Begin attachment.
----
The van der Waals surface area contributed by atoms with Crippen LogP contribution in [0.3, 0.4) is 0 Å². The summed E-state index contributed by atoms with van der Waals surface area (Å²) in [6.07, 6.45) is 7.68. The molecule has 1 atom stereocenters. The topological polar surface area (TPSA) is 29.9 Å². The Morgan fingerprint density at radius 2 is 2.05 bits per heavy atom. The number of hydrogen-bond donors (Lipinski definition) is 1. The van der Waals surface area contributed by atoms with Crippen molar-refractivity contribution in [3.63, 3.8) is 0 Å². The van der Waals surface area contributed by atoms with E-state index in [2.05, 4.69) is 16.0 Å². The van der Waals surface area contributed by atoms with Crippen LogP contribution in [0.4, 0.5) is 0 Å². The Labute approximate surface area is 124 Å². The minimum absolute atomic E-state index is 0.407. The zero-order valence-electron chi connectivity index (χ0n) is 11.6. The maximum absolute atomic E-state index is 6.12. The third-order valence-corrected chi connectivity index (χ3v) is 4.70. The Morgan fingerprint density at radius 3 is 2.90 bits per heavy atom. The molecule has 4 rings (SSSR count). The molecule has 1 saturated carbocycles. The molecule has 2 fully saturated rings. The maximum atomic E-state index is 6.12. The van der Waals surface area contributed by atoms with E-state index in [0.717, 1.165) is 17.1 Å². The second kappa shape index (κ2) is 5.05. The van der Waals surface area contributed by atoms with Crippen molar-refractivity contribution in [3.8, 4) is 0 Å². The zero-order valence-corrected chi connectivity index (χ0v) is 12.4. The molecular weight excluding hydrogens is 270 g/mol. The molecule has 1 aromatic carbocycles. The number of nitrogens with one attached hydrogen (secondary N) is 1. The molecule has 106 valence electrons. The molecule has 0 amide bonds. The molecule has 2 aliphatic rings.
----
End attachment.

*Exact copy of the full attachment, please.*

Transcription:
The van der Waals surface area contributed by atoms with Crippen LogP contribution in [0.3, 0.4) is 0 Å². The summed E-state index contributed by atoms with van der Waals surface area (Å²) in [6.07, 6.45) is 7.68. The molecule has 1 atom stereocenters. The topological polar surface area (TPSA) is 29.9 Å². The Morgan fingerprint density at radius 2 is 2.05 bits per heavy atom. The number of hydrogen-bond donors (Lipinski definition) is 1. The van der Waals surface area contributed by atoms with Crippen molar-refractivity contribution in [3.63, 3.8) is 0 Å². The van der Waals surface area contributed by atoms with E-state index in [2.05, 4.69) is 16.0 Å². The van der Waals surface area contributed by atoms with Crippen LogP contribution in [0.4, 0.5) is 0 Å². The Labute approximate surface area is 124 Å². The minimum absolute atomic E-state index is 0.407. The zero-order valence-electron chi connectivity index (χ0n) is 11.6. The maximum absolute atomic E-state index is 6.12. The third-order valence-corrected chi connectivity index (χ3v) is 4.70. The Morgan fingerprint density at radius 3 is 2.90 bits per heavy atom. The molecule has 4 rings (SSSR count). The molecule has 1 saturated carbocycles. The molecule has 2 fully saturated rings. The maximum atomic E-state index is 6.12. The van der Waals surface area contributed by atoms with E-state index in [0.717, 1.165) is 17.1 Å². The second kappa shape index (κ2) is 5.05. The van der Waals surface area contributed by atoms with Crippen molar-refractivity contribution in [3.8, 4) is 0 Å². The zero-order valence-corrected chi connectivity index (χ0v) is 12.4. The molecular weight excluding hydrogens is 270 g/mol. The molecule has 1 aromatic carbocycles. The number of nitrogens with one attached hydrogen (secondary N) is 1. The molecule has 106 valence electrons. The molecule has 0 amide bonds. The molecule has 2 aliphatic rings.